Though with different objectives, but always in the framework of the United Nations activities, the recent Summit on Sustainable Development held in Johannesburg, South Africa, was fundamental. On that occasion, a plan of action was adopted, by virtue of which the international community took the firm commitment, among other things: to fighting poverty, especially through targeted interventions in the health sector; to halving the number of people lacking drinking water and adequate sanitation by 2015; and to substantially increasing the use of renewable resources as a share of energy consumption worldwide.

San Marino is aware that the economic growth of the most developed nations must today go hand in hand with economic growth at a global level. Globalisation, however, cannot be imposed. On the contrary it must be conceived as an opportunity for all States and populations, it must facilitate access to markets by developing Countries, and promote targeted investments that take social and environmental aspects into account. At the same time, we have to build confidence and foster economic well being to achieve the integration, which we all deem essential and useful. Such integration is also a precondition for the protection and safeguard of both the environment and cultural diversity.

Mr. President,

I would like to recall that the Statute of the International Criminal Court entered into force on lst July 2002. With this formal achievement, the community of States has made a great leap forward towards the progress of international law, the Court being not only a judiciary institution created to prosecute genocide and crimes against humanity, but also clear evidence of the will, at an international level, to avoid that impunity be granted, as is too often the case, to the perpetrators of atrocious and intolerable crimes against peoples or individuals.

Also because of the role of guarantor recognized to this institution, the Republic of San Marino participated in the celebration of the 4th Anniversary of the Court on 17 July 2002 and was the first State in Europe to ratify its Statute. My Government believes that the International Criminal Court does not endanger, in any way, the international peace keeping forces, on the contrary, the Court further guarantees their protection through the articles of its Statute. For this reason, my Country hopes that the International Criminal Court will be joined and supported by as many Countries as possible, also in terms of practical solutions not altering the Statute of Rome and guaranteeing the continuity of peace operations.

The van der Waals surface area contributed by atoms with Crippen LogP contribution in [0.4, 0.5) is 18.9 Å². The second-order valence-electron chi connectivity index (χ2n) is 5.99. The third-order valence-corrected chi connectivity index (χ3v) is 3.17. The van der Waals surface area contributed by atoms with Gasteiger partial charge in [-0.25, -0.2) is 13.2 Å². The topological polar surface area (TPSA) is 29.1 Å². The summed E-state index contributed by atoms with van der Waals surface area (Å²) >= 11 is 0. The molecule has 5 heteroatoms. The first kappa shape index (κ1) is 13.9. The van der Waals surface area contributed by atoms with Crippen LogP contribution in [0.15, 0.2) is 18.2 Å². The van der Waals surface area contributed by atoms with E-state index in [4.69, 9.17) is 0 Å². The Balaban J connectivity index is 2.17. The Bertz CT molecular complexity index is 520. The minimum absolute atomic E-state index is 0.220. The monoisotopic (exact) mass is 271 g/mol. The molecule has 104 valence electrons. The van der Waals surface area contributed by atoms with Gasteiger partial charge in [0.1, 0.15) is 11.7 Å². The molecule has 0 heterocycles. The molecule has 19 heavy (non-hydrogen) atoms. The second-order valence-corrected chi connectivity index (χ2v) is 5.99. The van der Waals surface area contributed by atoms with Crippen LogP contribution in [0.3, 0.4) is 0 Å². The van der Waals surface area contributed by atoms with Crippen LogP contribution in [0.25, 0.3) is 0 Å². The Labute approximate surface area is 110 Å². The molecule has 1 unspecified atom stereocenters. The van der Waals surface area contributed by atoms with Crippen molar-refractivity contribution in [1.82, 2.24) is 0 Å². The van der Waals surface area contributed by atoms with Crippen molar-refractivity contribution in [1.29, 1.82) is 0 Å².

Mr. President,

On this occasion, I feel the duty to reaffirm, on behalf of the Government of San Marino, the importance and the key role played by the General Assembly, as a major decision-making and representative body. Unquestionably, the functions of the General Assembly and the effectiveness of its decisions need consolidating. Moreover, the General Assembly should intensify its co-operation with the other UN bodies, primarily the Security Council. A working group, to which San Marino has also contributed with ideas and proposals, has been studying, for eight years, a reform of the Security Council.

Probably you all know that San Marino has long taken a stance in favor of an increase in the number of non-permanent members within the Security Council, while it agrees neither with the increase in permanent seats nor with the extension of the right to veto, since this could lead to further inequalities among member States, cause discrimination and constrain the right of the General Assembly to allow access to the Security Council by Countries which, under special international circumstances, could play a useful role within such an important body.

We consider that this would have a positive effect on many activities of the United Nations and therefore that it would be beneficial to relations among and between States, which is now most needed.

Mr. President,

I wish to conclude by reasserting that the only way to overcome the consequences of the painful events we have recently experienced, is to pool our efforts and work together, loyally and actively, in order to start a virtuous cycle where the objectives of civil and tolerant coexistence among peoples and Nations are universally shared, supported and pursued; where the values of solidarity, respect for human life and dignity dismantle the barriers of selfishness and oppression; where democracy and freedom from any constraint and need become effective.

The same objectives that a small State called Republic of San Marino, which I have the honor to represent here today in the most authoritative and prestigious international Organization, has always sought to reach over 17 centuries of history in a consistent, stubborn but also humble manner.

Thank you.